The CMYK system
In these illustrations, white light is shown as having three components corresponding to the additive primaries: red, green and blue. All of these are reflected from white paper. The printers inks are shown as thin layers, which act as subtractive filters. Other colours are produced by varying the quantities if the cyan, magenta a yellow inks. For example, if a patch of yellow is partially covered by tiny magenta dots, the mixture of yellow and red will appear to be orange from a normal viewing distance. (This simplified explanation works surprisingly well for carefully selected printing inks. The complications glossed over may be significant for other pigments.)
Cyan, magenta and yellow are used in this way to make photographic prints and colour photocopies; they are used for the illustrations in books and magazines; they are used in most computer printers.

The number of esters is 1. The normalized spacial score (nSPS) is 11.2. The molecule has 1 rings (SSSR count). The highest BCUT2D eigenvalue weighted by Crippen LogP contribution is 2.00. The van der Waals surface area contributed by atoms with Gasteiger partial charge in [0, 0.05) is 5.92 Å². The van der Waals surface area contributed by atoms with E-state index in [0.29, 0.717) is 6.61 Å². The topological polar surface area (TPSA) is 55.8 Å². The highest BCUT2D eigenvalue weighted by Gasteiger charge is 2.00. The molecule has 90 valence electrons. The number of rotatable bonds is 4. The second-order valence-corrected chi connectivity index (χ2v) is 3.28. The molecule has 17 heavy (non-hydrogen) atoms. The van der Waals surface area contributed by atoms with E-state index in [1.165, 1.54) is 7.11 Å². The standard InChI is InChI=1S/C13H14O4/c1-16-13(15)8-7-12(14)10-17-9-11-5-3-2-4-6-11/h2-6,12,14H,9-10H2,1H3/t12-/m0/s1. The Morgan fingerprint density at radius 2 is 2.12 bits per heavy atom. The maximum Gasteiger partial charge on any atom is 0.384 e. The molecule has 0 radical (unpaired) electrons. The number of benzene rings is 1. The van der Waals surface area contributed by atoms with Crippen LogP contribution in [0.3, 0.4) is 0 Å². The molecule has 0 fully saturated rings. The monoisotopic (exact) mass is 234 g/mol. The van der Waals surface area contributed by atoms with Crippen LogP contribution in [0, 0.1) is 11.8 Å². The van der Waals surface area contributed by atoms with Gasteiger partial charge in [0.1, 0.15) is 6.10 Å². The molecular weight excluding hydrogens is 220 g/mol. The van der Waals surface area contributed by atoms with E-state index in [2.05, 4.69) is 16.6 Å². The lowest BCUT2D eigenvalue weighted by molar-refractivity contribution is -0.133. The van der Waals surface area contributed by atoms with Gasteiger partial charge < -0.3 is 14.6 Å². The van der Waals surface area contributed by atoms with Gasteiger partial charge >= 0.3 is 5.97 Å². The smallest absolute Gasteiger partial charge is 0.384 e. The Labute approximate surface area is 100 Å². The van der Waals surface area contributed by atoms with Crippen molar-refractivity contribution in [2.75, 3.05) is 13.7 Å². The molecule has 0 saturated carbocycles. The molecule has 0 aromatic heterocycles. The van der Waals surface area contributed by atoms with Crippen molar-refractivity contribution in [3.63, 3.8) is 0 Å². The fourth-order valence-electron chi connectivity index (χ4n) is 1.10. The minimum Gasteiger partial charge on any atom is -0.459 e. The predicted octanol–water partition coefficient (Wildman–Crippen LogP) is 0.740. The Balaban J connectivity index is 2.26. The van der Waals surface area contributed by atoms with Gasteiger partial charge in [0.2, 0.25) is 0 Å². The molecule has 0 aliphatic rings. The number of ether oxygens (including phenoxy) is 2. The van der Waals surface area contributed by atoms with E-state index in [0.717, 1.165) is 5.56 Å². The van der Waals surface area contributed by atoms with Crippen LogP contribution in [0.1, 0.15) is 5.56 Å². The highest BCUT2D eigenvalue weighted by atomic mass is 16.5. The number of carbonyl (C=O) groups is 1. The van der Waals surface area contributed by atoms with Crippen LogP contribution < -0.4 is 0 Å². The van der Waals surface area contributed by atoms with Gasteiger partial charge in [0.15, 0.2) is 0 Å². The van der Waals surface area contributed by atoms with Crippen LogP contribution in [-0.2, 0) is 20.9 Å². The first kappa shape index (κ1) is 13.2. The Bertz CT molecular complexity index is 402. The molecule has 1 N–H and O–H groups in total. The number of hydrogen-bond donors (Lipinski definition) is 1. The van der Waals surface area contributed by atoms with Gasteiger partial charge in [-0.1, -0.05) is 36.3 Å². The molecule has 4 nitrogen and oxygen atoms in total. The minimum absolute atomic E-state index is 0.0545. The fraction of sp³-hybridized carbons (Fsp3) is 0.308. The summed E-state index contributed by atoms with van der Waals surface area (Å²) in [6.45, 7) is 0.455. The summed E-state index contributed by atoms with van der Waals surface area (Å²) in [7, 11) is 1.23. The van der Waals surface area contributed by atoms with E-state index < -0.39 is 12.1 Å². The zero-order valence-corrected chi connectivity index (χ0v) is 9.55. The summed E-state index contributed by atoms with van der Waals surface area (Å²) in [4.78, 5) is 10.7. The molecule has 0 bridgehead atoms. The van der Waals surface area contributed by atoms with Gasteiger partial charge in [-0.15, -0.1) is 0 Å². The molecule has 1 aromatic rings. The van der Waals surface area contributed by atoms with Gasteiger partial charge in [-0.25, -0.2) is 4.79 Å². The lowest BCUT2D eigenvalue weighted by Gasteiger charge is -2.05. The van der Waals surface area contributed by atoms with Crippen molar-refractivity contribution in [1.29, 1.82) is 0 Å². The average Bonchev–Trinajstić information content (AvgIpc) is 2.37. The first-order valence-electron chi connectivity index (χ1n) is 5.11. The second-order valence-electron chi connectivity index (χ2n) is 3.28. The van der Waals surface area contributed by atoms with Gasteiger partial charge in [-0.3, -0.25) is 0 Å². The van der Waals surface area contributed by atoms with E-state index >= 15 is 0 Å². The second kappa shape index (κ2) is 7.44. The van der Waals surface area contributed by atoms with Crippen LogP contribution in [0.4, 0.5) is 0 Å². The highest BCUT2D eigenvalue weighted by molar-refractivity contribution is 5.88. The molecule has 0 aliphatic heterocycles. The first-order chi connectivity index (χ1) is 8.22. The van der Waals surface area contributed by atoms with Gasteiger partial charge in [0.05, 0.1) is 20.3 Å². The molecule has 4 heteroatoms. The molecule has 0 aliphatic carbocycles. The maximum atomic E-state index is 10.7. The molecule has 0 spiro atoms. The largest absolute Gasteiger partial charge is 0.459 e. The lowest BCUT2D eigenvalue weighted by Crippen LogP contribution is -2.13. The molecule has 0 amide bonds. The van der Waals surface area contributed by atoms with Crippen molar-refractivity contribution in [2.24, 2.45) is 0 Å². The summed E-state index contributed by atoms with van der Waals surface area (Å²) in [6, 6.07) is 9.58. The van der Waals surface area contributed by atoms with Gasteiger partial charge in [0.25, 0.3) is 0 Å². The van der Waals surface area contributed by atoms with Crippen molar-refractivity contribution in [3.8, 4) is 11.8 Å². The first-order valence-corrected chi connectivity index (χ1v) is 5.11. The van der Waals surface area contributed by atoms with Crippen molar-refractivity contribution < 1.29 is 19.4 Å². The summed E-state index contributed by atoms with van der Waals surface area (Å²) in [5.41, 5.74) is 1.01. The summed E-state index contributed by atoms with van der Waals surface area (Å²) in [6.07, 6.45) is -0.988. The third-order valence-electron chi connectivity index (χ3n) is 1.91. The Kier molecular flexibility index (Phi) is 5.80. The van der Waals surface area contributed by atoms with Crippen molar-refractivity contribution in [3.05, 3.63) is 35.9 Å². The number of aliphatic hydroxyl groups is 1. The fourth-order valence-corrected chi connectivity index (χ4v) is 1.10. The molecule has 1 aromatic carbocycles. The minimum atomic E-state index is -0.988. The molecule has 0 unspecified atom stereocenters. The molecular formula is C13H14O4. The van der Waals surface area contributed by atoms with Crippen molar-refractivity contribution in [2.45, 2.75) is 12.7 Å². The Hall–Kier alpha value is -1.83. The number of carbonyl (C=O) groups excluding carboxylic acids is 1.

Using cyan, magenta and yellow as primaries is called the CMY system for specifying colours. A CMY printer can produce a range of colours called its colour gamut, but this range is limited by the available inks. In most cases greater densities are achieved by using a black ink as well. This is called 4-colour printing. The system is then called the CMYK system.